>> without examining its content.  It is entirely the next level's
>> responsibility to figure out what to do with it (or even if it should be
>> sent in the first place).  Why is this an "intrusion" into the transport
>> layer, any more than, say, the presence of the opaque application data
>> which is passed through TLS as part of its basic function?
>> >
>> >   - Neither "rough consensus" nor (multiple instances of)
>> >     "working code" exists, as has been pointed out.
>> >
>> >     Many of us don't see a technical benefit to making TLS
>> >     be incompatible with SSLv3 in this respect, so I doubt
>> >     that a realistic "consensus" on this point can exist.
>> 
>> Well, the real problem is that virtually *any* difference between TLS
>> and SSL 3.0 would make TLS incompatible with SSL 3.0, because SSL 3.0
>> simply lacks a mechanism for forward compatibility.  If we do nothing
>> else, we absolutely *must* prevent this problem from grandfathering its
>> way into TLS.  (The fix that's been suggested as least painful to SSL
>> 3.0 implementers is to specify that unrecognized handshake message types
>> be ignored--hence our use of new handshake message types to implement
>> shared-key authentication.  If someone has a better way to permit
>> extensibility, then I'd be happy to hear about it.)
>> >
>> >   - It's unclear just where in the handshake these new
>> >     messages would go.  Or are they even part of the
>> >     regular handshake protocol?  Do they go after the
>> >     "Finished" messages are exchanged, are they an
>> >     independent handshake, or what?
>> 
>> The posted document specifies where the extra messages should go.
>> >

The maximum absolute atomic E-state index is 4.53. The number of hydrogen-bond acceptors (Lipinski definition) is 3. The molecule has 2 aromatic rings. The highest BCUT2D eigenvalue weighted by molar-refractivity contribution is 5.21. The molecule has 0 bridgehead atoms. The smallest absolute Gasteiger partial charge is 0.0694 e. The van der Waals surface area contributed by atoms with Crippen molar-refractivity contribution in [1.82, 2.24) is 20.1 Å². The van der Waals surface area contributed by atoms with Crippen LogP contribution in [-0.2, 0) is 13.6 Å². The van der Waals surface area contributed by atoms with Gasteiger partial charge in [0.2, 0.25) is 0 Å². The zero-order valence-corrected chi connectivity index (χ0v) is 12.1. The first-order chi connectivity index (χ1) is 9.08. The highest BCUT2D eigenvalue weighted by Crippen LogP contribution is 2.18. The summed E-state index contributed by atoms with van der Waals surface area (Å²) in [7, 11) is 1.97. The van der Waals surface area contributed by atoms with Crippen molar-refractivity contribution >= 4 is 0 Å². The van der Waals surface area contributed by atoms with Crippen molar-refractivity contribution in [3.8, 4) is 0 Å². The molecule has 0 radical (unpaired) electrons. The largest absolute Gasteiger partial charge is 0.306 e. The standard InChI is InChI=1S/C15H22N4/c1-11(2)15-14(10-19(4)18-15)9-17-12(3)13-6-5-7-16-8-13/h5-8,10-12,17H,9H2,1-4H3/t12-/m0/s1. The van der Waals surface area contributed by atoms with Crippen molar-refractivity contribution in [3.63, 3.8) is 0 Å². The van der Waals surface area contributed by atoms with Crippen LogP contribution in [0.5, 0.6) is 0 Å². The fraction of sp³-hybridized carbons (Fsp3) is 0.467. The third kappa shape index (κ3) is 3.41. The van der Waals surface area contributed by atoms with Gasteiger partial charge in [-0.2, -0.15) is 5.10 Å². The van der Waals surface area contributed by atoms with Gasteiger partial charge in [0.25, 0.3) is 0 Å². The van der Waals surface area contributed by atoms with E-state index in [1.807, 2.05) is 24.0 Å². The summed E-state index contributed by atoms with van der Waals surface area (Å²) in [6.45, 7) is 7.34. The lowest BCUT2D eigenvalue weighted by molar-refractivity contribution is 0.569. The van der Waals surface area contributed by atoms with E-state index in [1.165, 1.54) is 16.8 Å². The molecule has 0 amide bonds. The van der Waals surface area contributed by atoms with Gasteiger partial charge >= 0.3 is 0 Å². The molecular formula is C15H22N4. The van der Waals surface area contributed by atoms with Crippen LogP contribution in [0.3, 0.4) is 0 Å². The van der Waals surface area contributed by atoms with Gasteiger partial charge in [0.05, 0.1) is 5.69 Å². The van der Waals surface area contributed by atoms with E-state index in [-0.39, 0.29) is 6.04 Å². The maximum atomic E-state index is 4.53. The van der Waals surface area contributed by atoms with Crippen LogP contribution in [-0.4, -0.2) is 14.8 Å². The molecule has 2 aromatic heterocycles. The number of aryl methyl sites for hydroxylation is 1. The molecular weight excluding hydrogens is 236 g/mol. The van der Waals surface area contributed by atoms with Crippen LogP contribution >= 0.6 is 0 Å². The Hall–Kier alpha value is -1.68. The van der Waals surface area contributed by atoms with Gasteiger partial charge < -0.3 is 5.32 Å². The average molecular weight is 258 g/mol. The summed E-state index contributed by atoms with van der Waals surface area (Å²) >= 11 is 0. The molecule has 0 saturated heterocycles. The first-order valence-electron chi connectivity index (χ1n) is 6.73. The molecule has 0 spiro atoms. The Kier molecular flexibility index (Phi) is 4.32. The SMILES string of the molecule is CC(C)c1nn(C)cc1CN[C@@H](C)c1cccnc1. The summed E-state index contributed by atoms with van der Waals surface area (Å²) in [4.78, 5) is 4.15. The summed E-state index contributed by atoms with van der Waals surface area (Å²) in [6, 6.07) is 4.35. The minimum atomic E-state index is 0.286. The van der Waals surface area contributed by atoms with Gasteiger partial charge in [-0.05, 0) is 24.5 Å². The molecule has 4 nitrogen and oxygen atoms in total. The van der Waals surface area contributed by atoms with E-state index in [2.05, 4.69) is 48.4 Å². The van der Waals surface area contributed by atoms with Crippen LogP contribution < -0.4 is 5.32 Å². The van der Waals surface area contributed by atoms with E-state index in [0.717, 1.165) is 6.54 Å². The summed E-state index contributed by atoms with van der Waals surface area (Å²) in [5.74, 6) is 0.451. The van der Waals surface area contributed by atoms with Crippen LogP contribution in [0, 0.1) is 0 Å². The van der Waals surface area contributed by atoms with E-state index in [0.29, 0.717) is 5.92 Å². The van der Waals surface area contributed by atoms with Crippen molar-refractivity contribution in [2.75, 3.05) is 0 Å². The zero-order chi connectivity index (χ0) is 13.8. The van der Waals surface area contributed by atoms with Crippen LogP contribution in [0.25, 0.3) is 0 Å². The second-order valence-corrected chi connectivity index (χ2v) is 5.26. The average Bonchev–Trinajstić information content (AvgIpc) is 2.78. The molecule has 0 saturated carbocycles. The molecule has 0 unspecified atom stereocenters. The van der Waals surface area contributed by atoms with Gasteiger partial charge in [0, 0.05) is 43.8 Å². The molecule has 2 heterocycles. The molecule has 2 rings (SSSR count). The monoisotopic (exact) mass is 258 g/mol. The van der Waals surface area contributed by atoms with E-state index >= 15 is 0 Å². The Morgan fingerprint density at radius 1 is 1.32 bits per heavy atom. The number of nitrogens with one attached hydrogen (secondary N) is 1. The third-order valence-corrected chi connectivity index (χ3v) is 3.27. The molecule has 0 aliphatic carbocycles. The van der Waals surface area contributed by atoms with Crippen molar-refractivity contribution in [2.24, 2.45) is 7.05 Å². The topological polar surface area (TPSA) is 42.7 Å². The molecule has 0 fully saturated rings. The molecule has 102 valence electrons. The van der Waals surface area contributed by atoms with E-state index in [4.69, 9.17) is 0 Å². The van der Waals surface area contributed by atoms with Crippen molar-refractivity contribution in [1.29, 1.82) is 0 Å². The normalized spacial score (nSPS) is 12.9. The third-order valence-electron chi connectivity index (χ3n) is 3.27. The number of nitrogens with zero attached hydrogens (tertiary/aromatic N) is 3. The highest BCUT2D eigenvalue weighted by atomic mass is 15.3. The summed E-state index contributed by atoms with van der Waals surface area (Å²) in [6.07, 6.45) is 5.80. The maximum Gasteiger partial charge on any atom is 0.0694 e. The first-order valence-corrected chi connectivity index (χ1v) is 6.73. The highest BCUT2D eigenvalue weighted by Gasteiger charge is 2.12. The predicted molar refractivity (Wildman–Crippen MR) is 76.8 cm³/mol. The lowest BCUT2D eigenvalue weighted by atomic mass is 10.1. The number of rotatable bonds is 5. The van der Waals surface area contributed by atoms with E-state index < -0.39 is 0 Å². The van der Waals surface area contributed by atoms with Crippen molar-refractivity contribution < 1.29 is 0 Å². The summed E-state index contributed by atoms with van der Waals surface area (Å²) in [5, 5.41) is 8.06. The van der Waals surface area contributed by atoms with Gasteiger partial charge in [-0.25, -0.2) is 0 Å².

>> >   - Given that the amount of keying material to be built
>> >     is derived from the negotiated cipher spec, what's
>> >     the change needed in the definition of a cipher spec?
>> >     It needs to know it must generate CipherSpec.hash_size
>> >     (times two?) bytes of keying data.
>> 
>> In SSL 3.0 (and presumably TLS), the actual keying material is not
>> included in the cipher_spec, but rather as part of the general
>> connection state.  Implementations that don't support shared-key
>> authentication can, of course, ignore the extra keying material
>> altogether.
>> >
>> >   - There's a new requirement, to ignore unrecognized
>> >     handshake messages rather than treat them as errors.
>> >     I prefer protocols to be fully specfied.
>> 
>> If it's preferable, the specification can certainly require that
>> implementations recognize the extra handshake messages.  Of course, the
>> real problem here is SSL 3.0's lack of an extensibility mechanism; see
>> my comments above.
>> >
>> >I could raise more questions, but the fact that there are
>> >this many (after this much discussion!) says to me that the
>> >proposal should not be deemed "cooked" enough to incorporate
>> >into an IETF standard.
>> 
>> To my mind, the problems with the proposal, as enumerated by David, cast
>> a worse light on SSL 3.0 than on the proposal itself.
>> 
>>                                 Daniel Simon
>>                                 Cryptographer, Microsoft Corp.
>>                                 dansimon@microsoft.com
>> 
>> >
>> >
>> >
>
>-- 
>Taher Elgamal	    elgamal@netscape.com
>Chief Scientist, Netscape Communications
>(T) 415 937 2898, (F) 415 428 4054
>
>
Received on Wednesday, 9 October 1996 21:43:43 EDT